The first Columbus Day celebration took place in 1792, when New York’s Columbian Order–better known as Tammany Hall–held an event to commemorate the historic landing’s 300th anniversary. Taking pride in Columbus’ birthplace and faith, Italian and Catholic communities in various parts of the country began organizing annual religious ceremonies and parades in his honor.
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In 1892, President Benjamin Harrison issued a proclamation encouraging Americans to mark the 400th anniversary of Columbus’ voyage with patriotic festivities, writing, “On that day let the people, so far as possible, cease from toil and devote themselves to such exercises as may best express honor to the discoverer and their appreciation of the great achievements of the four completed centuries of American life.”
In 1937, President Franklin D. Roosevelt proclaimed Columbus Day a national holiday, largely as a result of intense lobbying by the Knights of Columbus, an influential Catholic fraternal benefits organization. Originally observed every October 12, it was fixed to the second Monday in October in 1971.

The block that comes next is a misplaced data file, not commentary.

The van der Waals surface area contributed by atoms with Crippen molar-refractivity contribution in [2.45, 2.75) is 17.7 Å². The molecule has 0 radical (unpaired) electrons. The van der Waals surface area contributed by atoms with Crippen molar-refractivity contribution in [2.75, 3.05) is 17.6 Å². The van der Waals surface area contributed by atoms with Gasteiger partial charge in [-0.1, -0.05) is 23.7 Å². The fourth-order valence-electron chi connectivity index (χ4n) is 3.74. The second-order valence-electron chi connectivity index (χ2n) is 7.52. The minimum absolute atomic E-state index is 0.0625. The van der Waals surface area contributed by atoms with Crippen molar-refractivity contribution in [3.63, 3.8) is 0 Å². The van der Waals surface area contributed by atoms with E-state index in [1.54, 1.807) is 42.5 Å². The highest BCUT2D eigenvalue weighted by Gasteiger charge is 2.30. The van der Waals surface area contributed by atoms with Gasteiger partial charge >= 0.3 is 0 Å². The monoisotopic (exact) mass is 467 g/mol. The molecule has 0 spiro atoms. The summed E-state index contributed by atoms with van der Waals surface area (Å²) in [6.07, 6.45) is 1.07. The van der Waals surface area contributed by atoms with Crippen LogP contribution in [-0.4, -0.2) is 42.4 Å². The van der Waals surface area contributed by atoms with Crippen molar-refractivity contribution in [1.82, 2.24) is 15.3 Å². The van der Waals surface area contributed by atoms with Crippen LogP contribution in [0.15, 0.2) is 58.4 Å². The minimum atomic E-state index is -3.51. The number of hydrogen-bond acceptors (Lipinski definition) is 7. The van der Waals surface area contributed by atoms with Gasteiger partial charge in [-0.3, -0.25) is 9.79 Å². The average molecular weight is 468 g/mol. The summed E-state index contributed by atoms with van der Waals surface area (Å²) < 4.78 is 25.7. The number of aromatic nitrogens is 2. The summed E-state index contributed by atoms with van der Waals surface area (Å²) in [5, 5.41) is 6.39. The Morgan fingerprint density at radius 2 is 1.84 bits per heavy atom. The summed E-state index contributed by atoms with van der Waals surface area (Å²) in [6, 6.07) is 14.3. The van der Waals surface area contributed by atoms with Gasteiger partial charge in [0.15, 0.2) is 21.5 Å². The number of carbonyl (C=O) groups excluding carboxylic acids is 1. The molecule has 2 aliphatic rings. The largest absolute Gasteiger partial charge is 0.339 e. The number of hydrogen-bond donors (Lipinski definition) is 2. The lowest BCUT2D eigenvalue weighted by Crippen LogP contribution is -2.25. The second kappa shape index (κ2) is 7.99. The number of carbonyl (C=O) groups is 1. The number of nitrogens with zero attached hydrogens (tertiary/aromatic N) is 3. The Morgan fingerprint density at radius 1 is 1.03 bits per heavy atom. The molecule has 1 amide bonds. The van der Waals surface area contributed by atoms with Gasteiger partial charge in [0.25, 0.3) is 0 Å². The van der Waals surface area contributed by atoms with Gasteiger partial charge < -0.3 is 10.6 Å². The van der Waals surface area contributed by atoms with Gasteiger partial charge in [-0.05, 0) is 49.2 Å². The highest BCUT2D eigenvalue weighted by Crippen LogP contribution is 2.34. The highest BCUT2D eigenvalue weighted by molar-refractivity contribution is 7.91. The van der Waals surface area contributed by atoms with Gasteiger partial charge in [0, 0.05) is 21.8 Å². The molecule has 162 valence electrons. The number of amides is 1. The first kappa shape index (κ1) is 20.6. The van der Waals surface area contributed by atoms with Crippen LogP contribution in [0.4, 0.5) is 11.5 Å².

Opposition to Columbus Day dates back to the 19th century, when anti-immigrant groups in the United States rejected the holiday because of its association with Catholicism. In recent decades, Native Americans and other groups have protested the celebration of an event that indirectly resulted in the colonization of the Americas and the death of millions: European settlers brought a host of infectious diseases, including smallpox and influenza, that decimated indigenous populations; warfare between Native Americans and the colonists claimed many lives as well.
The image of Christopher Columbus as an intrepid hero has also been called into question. Upon arriving in the Bahamas, the explorer and his men forced the native peoples they found there into slavery; later, while serving as the governor of Hispaniola, he allegedly imposed barbaric forms of punishment, including torture.
Photo: An old painting of Columbus and his men slaughtering Natives